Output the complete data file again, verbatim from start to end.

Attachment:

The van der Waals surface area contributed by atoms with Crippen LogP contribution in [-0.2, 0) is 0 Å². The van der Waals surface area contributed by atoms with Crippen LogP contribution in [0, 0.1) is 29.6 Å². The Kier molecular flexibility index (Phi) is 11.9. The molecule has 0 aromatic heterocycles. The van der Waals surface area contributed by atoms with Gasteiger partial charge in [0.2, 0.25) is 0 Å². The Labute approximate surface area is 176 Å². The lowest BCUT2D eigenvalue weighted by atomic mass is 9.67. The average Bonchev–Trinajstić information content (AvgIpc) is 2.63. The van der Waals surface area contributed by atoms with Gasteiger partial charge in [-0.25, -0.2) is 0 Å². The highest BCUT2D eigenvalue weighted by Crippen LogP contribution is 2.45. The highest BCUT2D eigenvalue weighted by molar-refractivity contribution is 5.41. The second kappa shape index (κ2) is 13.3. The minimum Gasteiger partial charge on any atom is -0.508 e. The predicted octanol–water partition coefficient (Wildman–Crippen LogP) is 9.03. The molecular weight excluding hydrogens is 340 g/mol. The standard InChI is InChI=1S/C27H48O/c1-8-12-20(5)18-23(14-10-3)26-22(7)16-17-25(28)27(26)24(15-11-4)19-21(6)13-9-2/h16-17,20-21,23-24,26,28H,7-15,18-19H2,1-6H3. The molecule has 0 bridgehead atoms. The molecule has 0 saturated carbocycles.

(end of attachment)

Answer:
The van der Waals surface area contributed by atoms with Crippen LogP contribution in [-0.2, 0) is 0 Å². The van der Waals surface area contributed by atoms with Crippen LogP contribution in [0, 0.1) is 29.6 Å². The Kier molecular flexibility index (Phi) is 11.9. The molecule has 0 aromatic heterocycles. The van der Waals surface area contributed by atoms with Gasteiger partial charge in [0.2, 0.25) is 0 Å². The Labute approximate surface area is 176 Å². The lowest BCUT2D eigenvalue weighted by atomic mass is 9.67. The average Bonchev–Trinajstić information content (AvgIpc) is 2.63. The van der Waals surface area contributed by atoms with Gasteiger partial charge in [-0.25, -0.2) is 0 Å². The highest BCUT2D eigenvalue weighted by Crippen LogP contribution is 2.45. The highest BCUT2D eigenvalue weighted by molar-refractivity contribution is 5.41. The second kappa shape index (κ2) is 13.3. The minimum Gasteiger partial charge on any atom is -0.508 e. The predicted octanol–water partition coefficient (Wildman–Crippen LogP) is 9.03. The molecular weight excluding hydrogens is 340 g/mol. The standard InChI is InChI=1S/C27H48O/c1-8-12-20(5)18-23(14-10-3)26-22(7)16-17-25(28)27(26)24(15-11-4)19-21(6)13-9-2/h16-17,20-21,23-24,26,28H,7-15,18-19H2,1-6H3. The molecule has 0 bridgehead atoms. The molecule has 0 saturated carbocycles.